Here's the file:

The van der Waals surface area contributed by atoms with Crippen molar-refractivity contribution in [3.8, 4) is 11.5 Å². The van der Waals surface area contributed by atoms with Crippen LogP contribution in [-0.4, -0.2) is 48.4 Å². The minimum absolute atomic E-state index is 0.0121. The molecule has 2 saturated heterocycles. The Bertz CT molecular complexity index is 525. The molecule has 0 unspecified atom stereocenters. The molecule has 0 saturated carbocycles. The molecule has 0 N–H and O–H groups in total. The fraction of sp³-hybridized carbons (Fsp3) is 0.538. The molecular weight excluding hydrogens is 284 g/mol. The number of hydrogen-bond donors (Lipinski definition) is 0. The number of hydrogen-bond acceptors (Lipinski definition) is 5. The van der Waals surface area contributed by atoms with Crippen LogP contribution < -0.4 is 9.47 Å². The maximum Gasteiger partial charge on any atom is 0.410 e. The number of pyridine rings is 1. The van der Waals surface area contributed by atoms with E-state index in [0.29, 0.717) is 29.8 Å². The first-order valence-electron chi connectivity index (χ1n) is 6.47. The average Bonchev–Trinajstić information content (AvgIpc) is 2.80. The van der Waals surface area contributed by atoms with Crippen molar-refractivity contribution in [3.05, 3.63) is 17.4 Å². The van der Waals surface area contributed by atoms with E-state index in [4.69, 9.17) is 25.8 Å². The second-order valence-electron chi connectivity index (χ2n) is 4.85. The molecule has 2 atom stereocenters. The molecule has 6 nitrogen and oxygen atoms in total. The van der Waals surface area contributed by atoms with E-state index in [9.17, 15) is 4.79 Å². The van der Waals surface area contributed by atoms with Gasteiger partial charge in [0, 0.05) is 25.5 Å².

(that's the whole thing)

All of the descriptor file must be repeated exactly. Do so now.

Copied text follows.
The van der Waals surface area contributed by atoms with Crippen molar-refractivity contribution in [3.8, 4) is 11.5 Å². The van der Waals surface area contributed by atoms with Crippen LogP contribution in [-0.4, -0.2) is 48.4 Å². The minimum absolute atomic E-state index is 0.0121. The molecule has 2 saturated heterocycles. The Bertz CT molecular complexity index is 525. The molecule has 0 unspecified atom stereocenters. The molecule has 0 saturated carbocycles. The molecule has 0 N–H and O–H groups in total. The fraction of sp³-hybridized carbons (Fsp3) is 0.538. The molecular weight excluding hydrogens is 284 g/mol. The number of hydrogen-bond donors (Lipinski definition) is 0. The number of hydrogen-bond acceptors (Lipinski definition) is 5. The van der Waals surface area contributed by atoms with Crippen LogP contribution < -0.4 is 9.47 Å². The maximum Gasteiger partial charge on any atom is 0.410 e. The number of pyridine rings is 1. The van der Waals surface area contributed by atoms with E-state index in [0.29, 0.717) is 29.8 Å². The first-order valence-electron chi connectivity index (χ1n) is 6.47. The average Bonchev–Trinajstić information content (AvgIpc) is 2.80. The van der Waals surface area contributed by atoms with Crippen molar-refractivity contribution in [3.05, 3.63) is 17.4 Å². The van der Waals surface area contributed by atoms with E-state index in [4.69, 9.17) is 25.8 Å². The second-order valence-electron chi connectivity index (χ2n) is 4.85. The molecule has 2 atom stereocenters. The molecule has 6 nitrogen and oxygen atoms in total. The van der Waals surface area contributed by atoms with E-state index in [9.17, 15) is 4.79 Å². The van der Waals surface area contributed by atoms with Gasteiger partial charge in [0, 0.05) is 25.5 Å².